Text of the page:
New peanut allergy drug shows life changing potential

Calvin Hall is five years old and ready to attend school this year at Grass Valley Elementary. Like most five-year-old boys, he has certain food preferences: mac and cheese, cheeseburgers and pizza. He’d like to try the classic kids’ lunch peanut butter and jelly sandwich some time but right now he can’t because he’s severely allergic to peanut butter. In fact, if he eats one peanut he could go into anaphylactic shock.

His mother, Kaley Daniels-Hall, carries an Epi-pen with her everywhere and makes sure he has one with him when he goes to friends’ houses just in case a peanut strays into Calvin’s world.  But she’s also hopeful that a potentially new exposure protocol will help ease her son’s severity. 

Carefully calibrated doses of  peanut protein can turn extreme allergies around. At the end of a year of slowly increasing exposure, most children who started off severely allergic could eat the equivalent of two peanuts.

That reversal, reported November 2018 in the New England Journal of Medicine (NEJM), “will be considered life-transforming for many families with a peanut allergy,” says pediatric allergist Michael Perkin of St. George’s, University of London, who wrote an accompanying editorial in the same issue of NEJM. The findings were also presented on the same day at the annual meeting of the American College of Allergy, Asthma and Immunology in Seattle.

Peanut exposure came in the form of a drug called AR101, described in the study as a “peanut-derived investigational biologic oral immunotherapy drug,” or, as Perkin puts it, “peanut flour in a capsule.” Unlike a sack of peanut flour, AR101 is carefully meted out, such that the smallest doses used in the study contained precisely 0.5 milligrams of peanut protein — the equivalent of about one six-hundredth of a large peanut.

In the clinical trial, 372 children ages 4 to 17 years began taking the lowest dose of AR101. The doses increased in peanut protein every two weeks until the kids topped out at 300 milligrams, which is about that of a single peanut.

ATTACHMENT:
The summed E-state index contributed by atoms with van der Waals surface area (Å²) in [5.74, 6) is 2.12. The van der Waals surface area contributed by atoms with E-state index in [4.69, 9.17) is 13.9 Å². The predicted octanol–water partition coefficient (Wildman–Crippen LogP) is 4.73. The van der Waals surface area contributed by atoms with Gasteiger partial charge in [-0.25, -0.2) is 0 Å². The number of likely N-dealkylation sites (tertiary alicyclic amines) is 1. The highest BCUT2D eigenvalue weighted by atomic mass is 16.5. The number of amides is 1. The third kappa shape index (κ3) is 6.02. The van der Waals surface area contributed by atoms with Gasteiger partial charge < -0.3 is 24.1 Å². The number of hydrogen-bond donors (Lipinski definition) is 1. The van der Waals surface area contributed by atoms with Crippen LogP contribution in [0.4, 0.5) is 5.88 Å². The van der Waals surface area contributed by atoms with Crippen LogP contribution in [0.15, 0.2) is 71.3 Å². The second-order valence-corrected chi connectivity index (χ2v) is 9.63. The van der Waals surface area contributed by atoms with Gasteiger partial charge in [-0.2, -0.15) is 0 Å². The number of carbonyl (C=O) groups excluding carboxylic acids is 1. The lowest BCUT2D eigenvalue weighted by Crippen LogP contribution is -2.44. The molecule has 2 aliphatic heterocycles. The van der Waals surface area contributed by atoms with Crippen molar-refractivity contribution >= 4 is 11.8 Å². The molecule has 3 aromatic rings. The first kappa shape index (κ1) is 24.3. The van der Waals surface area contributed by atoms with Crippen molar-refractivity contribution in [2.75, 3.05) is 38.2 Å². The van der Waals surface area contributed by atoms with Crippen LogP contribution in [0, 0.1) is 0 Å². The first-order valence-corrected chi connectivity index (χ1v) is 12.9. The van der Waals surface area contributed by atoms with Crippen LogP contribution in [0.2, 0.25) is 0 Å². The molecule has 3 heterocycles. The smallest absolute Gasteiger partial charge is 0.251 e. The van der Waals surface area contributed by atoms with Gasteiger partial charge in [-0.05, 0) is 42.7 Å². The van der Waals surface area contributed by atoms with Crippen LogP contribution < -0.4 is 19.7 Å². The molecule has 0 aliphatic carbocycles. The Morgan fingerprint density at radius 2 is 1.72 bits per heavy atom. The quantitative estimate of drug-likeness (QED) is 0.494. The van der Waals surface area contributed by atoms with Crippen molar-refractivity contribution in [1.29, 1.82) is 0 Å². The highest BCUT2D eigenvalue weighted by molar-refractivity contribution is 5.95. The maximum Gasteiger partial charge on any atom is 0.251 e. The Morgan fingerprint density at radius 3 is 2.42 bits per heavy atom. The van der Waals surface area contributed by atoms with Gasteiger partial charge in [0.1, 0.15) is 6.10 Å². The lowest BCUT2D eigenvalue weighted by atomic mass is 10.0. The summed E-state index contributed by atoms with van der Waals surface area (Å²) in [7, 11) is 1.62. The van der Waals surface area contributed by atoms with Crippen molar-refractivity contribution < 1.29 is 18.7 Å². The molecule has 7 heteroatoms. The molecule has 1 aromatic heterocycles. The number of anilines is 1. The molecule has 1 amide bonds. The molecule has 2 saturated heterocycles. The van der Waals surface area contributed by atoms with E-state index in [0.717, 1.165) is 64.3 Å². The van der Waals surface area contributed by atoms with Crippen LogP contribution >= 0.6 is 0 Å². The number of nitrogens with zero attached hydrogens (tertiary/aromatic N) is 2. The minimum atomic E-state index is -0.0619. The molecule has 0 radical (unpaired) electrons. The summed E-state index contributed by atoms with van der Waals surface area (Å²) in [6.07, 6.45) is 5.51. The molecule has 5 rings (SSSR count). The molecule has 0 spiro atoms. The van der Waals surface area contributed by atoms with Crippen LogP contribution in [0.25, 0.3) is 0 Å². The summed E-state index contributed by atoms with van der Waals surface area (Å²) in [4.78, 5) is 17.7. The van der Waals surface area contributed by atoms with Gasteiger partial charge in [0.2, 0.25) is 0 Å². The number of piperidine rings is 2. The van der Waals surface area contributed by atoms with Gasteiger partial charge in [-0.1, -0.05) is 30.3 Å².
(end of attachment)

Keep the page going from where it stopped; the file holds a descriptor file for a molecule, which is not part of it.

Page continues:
Kids who are allergic to peanuts were given either a daily placebo or increasing doses of peanut protein for one year. Only 4 percent of children who received the placebo were able to tolerate 600 milligrams of peanut protein, or the equivalent of two large peanuts without bad reactions. Of those who completed a year of treatment, 67 percent could tolerate the equivalent of two large peanuts.

For the next 24 weeks, participants, located in the United States, Canada and Europe, took that  dose daily. When the trial ended, all of the participants were challenged with increasing doses of peanut protein under close supervision. Two-thirds of the 372 children who received the peanut protein regimen, or 250 participants, could tolerate a peanut protein dose of at least 600 milligrams, comparable to about two peanuts. In contrast, only five of the 124 children who received placebos, or 4 percent, could tolerate the same dose. (A smaller number of adults ages 18 to 55 were enrolled in the study, but didn’t show big improvements.)

That improved tolerance “can really change the lives of patients who are peanut allergic,” says study coauthor Daniel Adelman, an allergist and immunologist at Aimmune Therapeutics, a company based in Brisbane, California, that makes AR101 and sponsored the trial.

During the study, nearly all of the participants who received the drug had allergic reactions to it — reactions that were expected, since “you’re giving people the thing they’re allergic to,” Adelman says. Most of those reactions weren’t severe, such as a rash or slight abdominal pain.

The goal of the treatment is not to cure the allergy or enable children to eat peanut butter sandwiches, but to reduce the risk that an accidental exposure to trace amounts will trigger a life-threatening reaction in someone with a severe allergy, and relieve the fear and anxiety that go along with severe peanut allergies.

“It isn’t a cure like an antibiotic that makes a bug go away and it’s not there anymore,” Perkin said. But “psychologically it makes a massive difference if you can keep your kid from living in fear. These kids can eat enough peanut that parents no longer will have to worry about their teenage daughter kissing someone who’s eaten peanut butter. You cannot estimate what a psychological relief that is.”

Although the drug is made of peanut protein, parents, or even doctors, shouldn’t attempt a similar treatment by measuring peanut protein themselves, experts say. Without exact measurements, peanut exposure could be dangerous. “This is treating peanut like a medicine, not a food,” says pediatric allergist Scott Sicherer of the Icahn School of Medicine at Mount Sinai in New York City. “Don’t try this at home.”

Schicher also cautions that, while the regimen is promising, it is not a cure. It’s not yet clear how long people would need consistent peanut protein exposure to maintain their tolerance, but regular use is probably needed. “It has to be a routine,” he says.